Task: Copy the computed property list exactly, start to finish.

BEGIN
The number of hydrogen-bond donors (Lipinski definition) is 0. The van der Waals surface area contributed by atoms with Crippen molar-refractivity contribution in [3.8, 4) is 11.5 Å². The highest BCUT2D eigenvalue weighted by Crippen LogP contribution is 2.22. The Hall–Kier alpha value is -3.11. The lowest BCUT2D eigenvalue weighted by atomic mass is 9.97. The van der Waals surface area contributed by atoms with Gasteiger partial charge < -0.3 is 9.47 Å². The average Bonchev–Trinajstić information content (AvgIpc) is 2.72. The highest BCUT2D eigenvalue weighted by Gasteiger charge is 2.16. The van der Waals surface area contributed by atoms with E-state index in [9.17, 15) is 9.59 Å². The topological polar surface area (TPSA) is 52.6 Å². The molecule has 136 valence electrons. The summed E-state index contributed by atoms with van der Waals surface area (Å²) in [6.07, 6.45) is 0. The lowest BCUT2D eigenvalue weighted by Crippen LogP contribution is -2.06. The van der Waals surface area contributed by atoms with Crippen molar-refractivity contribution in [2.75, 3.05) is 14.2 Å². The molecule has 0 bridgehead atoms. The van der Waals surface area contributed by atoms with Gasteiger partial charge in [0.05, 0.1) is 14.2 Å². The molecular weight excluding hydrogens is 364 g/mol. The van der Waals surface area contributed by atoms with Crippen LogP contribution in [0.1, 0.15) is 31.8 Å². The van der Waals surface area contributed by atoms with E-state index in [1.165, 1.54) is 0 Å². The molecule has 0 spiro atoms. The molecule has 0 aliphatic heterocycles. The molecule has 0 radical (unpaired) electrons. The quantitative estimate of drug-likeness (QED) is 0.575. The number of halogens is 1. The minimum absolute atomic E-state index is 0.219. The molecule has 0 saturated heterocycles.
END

The number of hydrogen-bond donors (Lipinski definition) is 0. The van der Waals surface area contributed by atoms with Crippen molar-refractivity contribution in [3.8, 4) is 11.5 Å². The highest BCUT2D eigenvalue weighted by Crippen LogP contribution is 2.22. The Hall–Kier alpha value is -3.11. The lowest BCUT2D eigenvalue weighted by atomic mass is 9.97. The van der Waals surface area contributed by atoms with Gasteiger partial charge < -0.3 is 9.47 Å². The average Bonchev–Trinajstić information content (AvgIpc) is 2.72. The highest BCUT2D eigenvalue weighted by Gasteiger charge is 2.16. The van der Waals surface area contributed by atoms with E-state index in [9.17, 15) is 9.59 Å². The topological polar surface area (TPSA) is 52.6 Å². The molecule has 136 valence electrons. The summed E-state index contributed by atoms with van der Waals surface area (Å²) in [6.07, 6.45) is 0. The lowest BCUT2D eigenvalue weighted by Crippen LogP contribution is -2.06. The van der Waals surface area contributed by atoms with Crippen molar-refractivity contribution in [2.75, 3.05) is 14.2 Å². The molecule has 0 bridgehead atoms. The van der Waals surface area contributed by atoms with Gasteiger partial charge in [0.05, 0.1) is 14.2 Å². The molecular weight excluding hydrogens is 364 g/mol. The van der Waals surface area contributed by atoms with Crippen LogP contribution in [0.1, 0.15) is 31.8 Å². The van der Waals surface area contributed by atoms with E-state index in [1.165, 1.54) is 0 Å². The molecule has 0 spiro atoms. The molecule has 0 aliphatic heterocycles. The molecule has 0 radical (unpaired) electrons. The quantitative estimate of drug-likeness (QED) is 0.575. The number of halogens is 1. The minimum absolute atomic E-state index is 0.219. The molecule has 0 saturated heterocycles.